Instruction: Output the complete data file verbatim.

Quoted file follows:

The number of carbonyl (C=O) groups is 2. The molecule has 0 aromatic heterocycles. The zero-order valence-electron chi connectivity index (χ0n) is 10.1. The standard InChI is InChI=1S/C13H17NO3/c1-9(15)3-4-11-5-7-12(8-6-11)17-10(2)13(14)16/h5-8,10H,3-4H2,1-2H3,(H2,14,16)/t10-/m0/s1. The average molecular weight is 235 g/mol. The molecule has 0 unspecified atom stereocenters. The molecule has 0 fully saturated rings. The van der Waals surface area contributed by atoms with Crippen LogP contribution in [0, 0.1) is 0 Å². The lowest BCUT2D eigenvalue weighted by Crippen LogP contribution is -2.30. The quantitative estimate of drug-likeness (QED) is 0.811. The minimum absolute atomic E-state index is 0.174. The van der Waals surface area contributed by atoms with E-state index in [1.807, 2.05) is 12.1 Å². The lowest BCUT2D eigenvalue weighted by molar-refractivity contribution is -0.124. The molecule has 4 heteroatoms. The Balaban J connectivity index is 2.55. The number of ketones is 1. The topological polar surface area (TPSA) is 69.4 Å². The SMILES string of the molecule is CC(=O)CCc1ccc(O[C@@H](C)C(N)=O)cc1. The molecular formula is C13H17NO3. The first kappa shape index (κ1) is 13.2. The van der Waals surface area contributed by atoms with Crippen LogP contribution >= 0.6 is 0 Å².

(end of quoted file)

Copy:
The number of carbonyl (C=O) groups is 2. The molecule has 0 aromatic heterocycles. The zero-order valence-electron chi connectivity index (χ0n) is 10.1. The standard InChI is InChI=1S/C13H17NO3/c1-9(15)3-4-11-5-7-12(8-6-11)17-10(2)13(14)16/h5-8,10H,3-4H2,1-2H3,(H2,14,16)/t10-/m0/s1. The average molecular weight is 235 g/mol. The molecule has 0 unspecified atom stereocenters. The molecule has 0 fully saturated rings. The van der Waals surface area contributed by atoms with Crippen LogP contribution in [0, 0.1) is 0 Å². The lowest BCUT2D eigenvalue weighted by Crippen LogP contribution is -2.30. The quantitative estimate of drug-likeness (QED) is 0.811. The minimum absolute atomic E-state index is 0.174. The van der Waals surface area contributed by atoms with E-state index in [1.807, 2.05) is 12.1 Å². The lowest BCUT2D eigenvalue weighted by molar-refractivity contribution is -0.124. The molecule has 4 heteroatoms. The Balaban J connectivity index is 2.55. The number of ketones is 1. The topological polar surface area (TPSA) is 69.4 Å². The SMILES string of the molecule is CC(=O)CCc1ccc(O[C@@H](C)C(N)=O)cc1. The molecular formula is C13H17NO3. The first kappa shape index (κ1) is 13.2. The van der Waals surface area contributed by atoms with Crippen LogP contribution >= 0.6 is 0 Å².